Hello. I'm Emily. I recently arrived in New York City after spending the last couple of years happily exploring the wilds of the great American West. I worked a series of odd jobs, many of them seasonal in nature: forestry researcher, ski lodge dining room server, brewpub jack-of-all-trades, freelance writer, wilderness field guide. Not only did the mountain air and the smell of sage work their way deep into my heart, I fell madly in love with the culture I will hereafter call "crunchy."

You know. It's not precisely "hippie," but it's definitely granola. "Dirtbag," when spoken with a great amount of affection and pride, is also an acceptable term. We can often be found working in fields relating to wilderness, education, holistic health, music, or psychology. Many of us have a bad case of a travel bug that is more likely to take you backpacking in South America or Southeast Asia than wining and dining in Paris... though we aren't above enjoying the finer things in life. At the risk of further pigeonholing this lovely bunch of people, I will add that if you attend an ultimate frisbee pickup game, odds are that you'll run into a few of us.

I've come straight from Durango, Colorado, a sort of dirtbag heaven on earth. Located in the Four Corners at the exact point where mountains meet desert, there is ridiculous climbing, dirt biking, skiing, and kayaking in the area, much of it actually within the city limits. Many of my friends live out of their trucks year-round because when they aren't field guiding, they're off on a road trip to Utah canyon country or backcountry snowboarding in Wyoming. Plenty of my old coworkers at the brewpub moonlight as rafting guides on the Animas River and have been known to wax rhapsodic about the trip to "Gnar-nia" their new tele skis took them on. The big expenses in our small budgets tend to revolve around gear and music festivals. So leaving that for the bright lights of New York has been interesting, to say the least. You know that part in Crocodile Dundee when Mick arrives in Manhattan in his outback finest? And looks spectacularly uncomfortable and out of place?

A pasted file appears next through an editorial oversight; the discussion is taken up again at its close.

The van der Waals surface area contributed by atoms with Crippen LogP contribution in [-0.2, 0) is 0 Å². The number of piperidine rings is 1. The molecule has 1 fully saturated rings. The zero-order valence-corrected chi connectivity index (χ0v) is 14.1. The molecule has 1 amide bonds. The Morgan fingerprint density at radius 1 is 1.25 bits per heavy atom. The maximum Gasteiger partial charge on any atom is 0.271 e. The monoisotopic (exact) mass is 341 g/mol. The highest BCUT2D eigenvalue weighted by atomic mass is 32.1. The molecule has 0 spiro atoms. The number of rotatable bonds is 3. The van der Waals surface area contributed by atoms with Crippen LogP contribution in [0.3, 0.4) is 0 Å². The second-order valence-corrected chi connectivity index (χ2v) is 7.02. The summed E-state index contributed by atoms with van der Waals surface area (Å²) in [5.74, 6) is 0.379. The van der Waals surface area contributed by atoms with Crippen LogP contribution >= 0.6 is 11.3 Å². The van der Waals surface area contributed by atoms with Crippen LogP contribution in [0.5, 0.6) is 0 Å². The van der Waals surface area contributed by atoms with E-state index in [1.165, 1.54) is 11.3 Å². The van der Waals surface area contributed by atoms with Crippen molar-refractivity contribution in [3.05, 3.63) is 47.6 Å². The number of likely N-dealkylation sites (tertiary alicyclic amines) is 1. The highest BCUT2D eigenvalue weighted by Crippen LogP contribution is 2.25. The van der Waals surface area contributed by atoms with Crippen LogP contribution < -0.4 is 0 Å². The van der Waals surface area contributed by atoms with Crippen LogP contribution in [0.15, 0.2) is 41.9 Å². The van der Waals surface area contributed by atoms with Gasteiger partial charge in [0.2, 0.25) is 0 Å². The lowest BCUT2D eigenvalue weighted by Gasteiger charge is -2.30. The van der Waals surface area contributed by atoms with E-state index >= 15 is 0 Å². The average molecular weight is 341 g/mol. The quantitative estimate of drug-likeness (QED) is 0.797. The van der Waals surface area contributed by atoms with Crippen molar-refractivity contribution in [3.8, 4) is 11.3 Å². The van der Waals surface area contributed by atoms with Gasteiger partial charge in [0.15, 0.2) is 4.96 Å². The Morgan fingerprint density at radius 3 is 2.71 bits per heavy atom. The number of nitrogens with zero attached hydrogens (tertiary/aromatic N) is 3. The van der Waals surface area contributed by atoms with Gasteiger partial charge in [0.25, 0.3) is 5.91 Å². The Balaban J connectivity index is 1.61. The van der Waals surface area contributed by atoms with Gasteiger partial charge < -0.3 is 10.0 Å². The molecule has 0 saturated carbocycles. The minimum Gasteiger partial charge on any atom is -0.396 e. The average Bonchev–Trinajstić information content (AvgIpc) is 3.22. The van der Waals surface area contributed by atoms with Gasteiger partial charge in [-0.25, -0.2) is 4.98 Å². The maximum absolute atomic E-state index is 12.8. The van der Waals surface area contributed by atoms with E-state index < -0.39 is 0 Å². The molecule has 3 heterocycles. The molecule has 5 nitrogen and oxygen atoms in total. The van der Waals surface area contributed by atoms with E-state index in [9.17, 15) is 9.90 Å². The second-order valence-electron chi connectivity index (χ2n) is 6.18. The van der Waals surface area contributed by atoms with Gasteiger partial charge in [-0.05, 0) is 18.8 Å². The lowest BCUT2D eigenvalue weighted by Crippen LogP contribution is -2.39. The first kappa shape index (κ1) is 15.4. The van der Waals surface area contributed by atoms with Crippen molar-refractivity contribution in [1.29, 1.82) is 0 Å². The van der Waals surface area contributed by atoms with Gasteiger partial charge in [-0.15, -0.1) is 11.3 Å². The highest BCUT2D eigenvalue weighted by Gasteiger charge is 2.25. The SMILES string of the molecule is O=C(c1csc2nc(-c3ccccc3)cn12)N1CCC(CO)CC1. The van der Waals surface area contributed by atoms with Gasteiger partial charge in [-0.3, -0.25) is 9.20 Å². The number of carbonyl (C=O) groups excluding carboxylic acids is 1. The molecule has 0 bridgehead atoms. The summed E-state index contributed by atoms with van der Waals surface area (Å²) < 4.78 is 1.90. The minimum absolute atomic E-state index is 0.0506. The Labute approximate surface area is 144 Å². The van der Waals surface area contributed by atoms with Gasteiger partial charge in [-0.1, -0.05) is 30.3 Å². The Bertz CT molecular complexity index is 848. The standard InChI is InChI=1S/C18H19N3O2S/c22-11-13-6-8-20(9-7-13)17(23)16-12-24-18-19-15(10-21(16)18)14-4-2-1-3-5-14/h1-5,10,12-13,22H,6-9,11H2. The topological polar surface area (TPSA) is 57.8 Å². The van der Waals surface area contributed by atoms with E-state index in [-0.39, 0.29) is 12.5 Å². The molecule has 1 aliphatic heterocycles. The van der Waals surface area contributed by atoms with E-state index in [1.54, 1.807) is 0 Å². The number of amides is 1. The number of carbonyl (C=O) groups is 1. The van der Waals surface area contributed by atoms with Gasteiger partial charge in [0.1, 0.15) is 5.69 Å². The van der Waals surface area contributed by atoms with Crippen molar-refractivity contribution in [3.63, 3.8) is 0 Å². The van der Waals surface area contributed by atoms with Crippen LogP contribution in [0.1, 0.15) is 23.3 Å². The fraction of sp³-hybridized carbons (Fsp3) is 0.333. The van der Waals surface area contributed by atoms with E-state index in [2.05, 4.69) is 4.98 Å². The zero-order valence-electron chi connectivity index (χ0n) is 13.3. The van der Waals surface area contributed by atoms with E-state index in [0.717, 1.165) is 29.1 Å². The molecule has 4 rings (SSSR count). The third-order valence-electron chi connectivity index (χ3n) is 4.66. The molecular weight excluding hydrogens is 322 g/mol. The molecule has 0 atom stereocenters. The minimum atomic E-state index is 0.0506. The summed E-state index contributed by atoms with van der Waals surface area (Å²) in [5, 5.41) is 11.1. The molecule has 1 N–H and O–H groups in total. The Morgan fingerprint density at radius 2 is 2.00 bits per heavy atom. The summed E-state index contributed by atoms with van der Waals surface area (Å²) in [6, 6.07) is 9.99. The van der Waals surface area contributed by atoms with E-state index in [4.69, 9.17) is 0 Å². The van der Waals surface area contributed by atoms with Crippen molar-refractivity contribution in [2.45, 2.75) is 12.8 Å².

Well, it's actually not like that at all. I'm from Massachusetts originally, have spent a fair amount of time in cities, and am incredibly stoked to be here. I am, however, experiencing a few pangs of nostalgia for the stars, which I won't be seeing for awhile. I miss showing up to work in torn Carhartts and Chacos. And there's a lot I'd do to breathe in the scent of a ponderosa pine. Mostly, I miss the people and the lifestyle.

In this blog, I'll write about all the outdoorsy, adventurous things I can find to do in this urban wilderness. I'll talk gear a bit for all you gearheads out there, and if I see or hear about a sweet band playing in the area, you'll definitely know about it. Any tips about inexpensive and/or awesome outdoor getaways and activities would be great. This is New York, and it has a little of everything. I know that there's a little crunch to this Big Apple, and I intend to find it.

"That's incredible. Imagine seven million people all wanting to live together. Yeah, New York must be the friendliest place on earth." 
~Michael J. "Crocodile" Dundee